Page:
CDC director: Women in the Southern US need to protect themselves from Zika

CDC Director Dr. Tom Frieden told CNBC on Tuesday that pregnant women throughout the South should protect themselves against mosquito bites because of the risk of the Zika virus.

Zika is primarily transmitted through infected Aedes species of mosquitoes, according to the website for the Centers for Disease Control and Prevention.

“Until we’re done with mosquito season, anywhere in the U.S. where this mosquito is present, there is a potential risk,” Frieden said on“Squawk Box.”

But Frieden stressed, by all accounts so far, the only place in the nation where the virus is spreading locally is in Miami’s Wynwood arts district, a neighborhood known for its galleries, restaurants, and boutiques.

In a highly unusual travel warning, health officials on Monday advised pregnant women to avoid that part of Miami, citing Zika cases they strongly believe were caused by local mosquitoes.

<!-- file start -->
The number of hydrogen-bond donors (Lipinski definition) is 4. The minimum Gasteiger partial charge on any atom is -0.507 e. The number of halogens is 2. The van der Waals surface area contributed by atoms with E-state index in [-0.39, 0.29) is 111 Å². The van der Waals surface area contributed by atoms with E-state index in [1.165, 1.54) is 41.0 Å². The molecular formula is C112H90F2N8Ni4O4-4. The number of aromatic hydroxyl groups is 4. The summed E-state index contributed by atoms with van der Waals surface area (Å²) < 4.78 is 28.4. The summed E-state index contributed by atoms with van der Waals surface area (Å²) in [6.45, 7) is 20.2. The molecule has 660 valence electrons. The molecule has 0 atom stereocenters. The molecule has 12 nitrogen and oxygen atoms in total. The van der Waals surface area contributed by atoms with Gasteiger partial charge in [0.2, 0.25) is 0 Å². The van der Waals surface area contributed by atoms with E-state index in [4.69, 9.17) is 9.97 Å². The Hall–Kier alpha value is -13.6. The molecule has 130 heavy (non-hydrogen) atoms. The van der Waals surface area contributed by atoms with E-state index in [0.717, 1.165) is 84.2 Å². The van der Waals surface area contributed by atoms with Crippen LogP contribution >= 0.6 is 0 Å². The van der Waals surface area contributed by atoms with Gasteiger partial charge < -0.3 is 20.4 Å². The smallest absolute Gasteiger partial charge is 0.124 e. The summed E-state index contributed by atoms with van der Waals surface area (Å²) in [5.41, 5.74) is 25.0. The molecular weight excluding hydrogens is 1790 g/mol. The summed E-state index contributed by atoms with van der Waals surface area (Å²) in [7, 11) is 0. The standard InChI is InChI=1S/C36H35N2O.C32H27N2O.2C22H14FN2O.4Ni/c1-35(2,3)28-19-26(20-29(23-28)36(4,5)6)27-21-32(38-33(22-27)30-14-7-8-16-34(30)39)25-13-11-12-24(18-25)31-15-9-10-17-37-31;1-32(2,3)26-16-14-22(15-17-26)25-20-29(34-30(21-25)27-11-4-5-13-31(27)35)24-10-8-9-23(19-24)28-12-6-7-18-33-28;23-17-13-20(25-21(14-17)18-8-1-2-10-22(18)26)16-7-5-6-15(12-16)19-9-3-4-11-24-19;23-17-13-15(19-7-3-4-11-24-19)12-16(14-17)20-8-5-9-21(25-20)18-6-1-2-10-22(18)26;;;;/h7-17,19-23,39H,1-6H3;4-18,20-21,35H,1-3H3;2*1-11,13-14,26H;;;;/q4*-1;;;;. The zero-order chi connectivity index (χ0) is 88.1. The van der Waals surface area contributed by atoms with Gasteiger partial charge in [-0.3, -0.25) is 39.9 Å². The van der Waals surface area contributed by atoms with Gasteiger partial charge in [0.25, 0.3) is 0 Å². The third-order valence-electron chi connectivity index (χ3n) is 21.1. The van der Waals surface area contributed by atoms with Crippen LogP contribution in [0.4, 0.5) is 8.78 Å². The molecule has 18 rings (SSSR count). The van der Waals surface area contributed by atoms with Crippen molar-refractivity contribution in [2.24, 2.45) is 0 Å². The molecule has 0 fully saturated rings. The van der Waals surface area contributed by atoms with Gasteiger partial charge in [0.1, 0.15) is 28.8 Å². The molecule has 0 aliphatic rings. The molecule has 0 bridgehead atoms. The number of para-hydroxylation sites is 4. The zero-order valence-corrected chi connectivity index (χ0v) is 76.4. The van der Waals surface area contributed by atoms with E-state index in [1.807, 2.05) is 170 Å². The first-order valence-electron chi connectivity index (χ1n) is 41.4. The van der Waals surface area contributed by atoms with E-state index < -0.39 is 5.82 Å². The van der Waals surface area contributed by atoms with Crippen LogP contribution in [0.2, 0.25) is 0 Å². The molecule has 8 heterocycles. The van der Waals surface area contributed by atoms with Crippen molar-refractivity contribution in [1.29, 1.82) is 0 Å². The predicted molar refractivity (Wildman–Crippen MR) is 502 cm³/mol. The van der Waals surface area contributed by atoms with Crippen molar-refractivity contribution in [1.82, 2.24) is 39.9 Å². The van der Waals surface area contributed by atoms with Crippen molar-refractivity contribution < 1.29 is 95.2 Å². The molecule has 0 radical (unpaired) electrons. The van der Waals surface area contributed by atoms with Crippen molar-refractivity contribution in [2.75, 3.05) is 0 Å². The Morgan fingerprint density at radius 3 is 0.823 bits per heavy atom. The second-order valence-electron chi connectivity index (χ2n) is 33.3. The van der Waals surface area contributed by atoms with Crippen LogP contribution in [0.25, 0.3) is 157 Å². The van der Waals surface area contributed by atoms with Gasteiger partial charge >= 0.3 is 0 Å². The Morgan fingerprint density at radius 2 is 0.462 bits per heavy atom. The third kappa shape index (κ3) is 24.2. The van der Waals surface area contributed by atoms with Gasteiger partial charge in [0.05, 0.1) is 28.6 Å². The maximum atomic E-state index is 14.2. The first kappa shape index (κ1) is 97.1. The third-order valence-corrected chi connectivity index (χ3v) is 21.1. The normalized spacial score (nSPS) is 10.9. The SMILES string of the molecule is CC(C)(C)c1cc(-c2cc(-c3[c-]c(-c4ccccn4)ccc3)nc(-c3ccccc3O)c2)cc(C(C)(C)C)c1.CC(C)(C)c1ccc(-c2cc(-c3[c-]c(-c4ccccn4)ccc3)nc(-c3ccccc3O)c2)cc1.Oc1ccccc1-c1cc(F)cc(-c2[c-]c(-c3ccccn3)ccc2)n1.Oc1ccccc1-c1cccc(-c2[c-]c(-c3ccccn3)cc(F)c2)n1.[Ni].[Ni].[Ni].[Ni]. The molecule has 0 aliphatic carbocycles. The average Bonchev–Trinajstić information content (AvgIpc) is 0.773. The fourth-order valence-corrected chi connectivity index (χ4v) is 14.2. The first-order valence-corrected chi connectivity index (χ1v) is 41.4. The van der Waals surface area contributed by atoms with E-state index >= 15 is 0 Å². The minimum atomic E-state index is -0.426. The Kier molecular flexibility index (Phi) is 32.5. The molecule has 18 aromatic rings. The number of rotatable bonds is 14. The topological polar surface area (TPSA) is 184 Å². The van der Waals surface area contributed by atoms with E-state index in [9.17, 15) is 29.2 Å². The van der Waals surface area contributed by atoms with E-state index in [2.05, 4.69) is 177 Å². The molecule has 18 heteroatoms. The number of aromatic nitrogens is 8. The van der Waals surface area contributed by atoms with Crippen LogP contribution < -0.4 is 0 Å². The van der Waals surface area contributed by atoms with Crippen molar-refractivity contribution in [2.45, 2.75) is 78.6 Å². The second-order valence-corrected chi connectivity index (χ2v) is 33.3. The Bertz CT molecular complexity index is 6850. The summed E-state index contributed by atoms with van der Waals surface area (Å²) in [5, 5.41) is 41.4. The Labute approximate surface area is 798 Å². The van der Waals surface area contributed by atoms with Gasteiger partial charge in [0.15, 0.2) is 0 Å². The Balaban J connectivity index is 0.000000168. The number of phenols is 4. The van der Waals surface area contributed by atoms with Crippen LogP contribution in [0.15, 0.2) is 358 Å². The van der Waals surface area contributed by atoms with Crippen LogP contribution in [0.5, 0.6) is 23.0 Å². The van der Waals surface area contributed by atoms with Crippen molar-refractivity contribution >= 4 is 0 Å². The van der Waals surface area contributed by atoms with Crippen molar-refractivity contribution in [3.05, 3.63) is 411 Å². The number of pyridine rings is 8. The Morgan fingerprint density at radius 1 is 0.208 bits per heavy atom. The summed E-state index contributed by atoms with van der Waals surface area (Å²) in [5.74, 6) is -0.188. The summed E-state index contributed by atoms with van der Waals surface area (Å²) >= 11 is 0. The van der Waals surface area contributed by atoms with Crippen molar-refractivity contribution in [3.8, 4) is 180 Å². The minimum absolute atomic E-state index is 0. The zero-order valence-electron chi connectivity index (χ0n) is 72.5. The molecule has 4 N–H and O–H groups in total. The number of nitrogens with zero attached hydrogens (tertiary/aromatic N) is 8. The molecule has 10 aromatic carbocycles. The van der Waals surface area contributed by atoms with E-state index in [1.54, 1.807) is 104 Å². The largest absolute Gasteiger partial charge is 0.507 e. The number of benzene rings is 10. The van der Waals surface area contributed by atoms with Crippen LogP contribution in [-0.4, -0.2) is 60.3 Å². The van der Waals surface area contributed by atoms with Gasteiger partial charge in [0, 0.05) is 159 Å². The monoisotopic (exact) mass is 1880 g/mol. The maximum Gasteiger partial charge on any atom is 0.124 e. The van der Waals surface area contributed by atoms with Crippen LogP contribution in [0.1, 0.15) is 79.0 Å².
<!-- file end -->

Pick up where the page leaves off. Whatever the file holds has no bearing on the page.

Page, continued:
Ten more cases were announced Monday, in addition the four from last week.

Pregnant women are most at risk because infections can cause the microcephaly and other severe brain abnormalities in their babies.

Symptoms of Zika can include include fever, rash, joint pain and red eyes. The virus is often so mild that most people don’t know they are infected.

Zika acts like no other mosquito-borne disease, spreading through sexual contact and causing birth defects, Frieden said.

More than 1,650 cases of Zika have been reported in the United States. Nearly all have been the result of travel to a Zika-stricken country or sex with someone who was infected abroad.

Florida Gov. Rick Scott has asked for a CDC emergency team to help the state combat Zika, which has been sweeping Latin America and the Caribbean.

— Associated Press contributed to this report.

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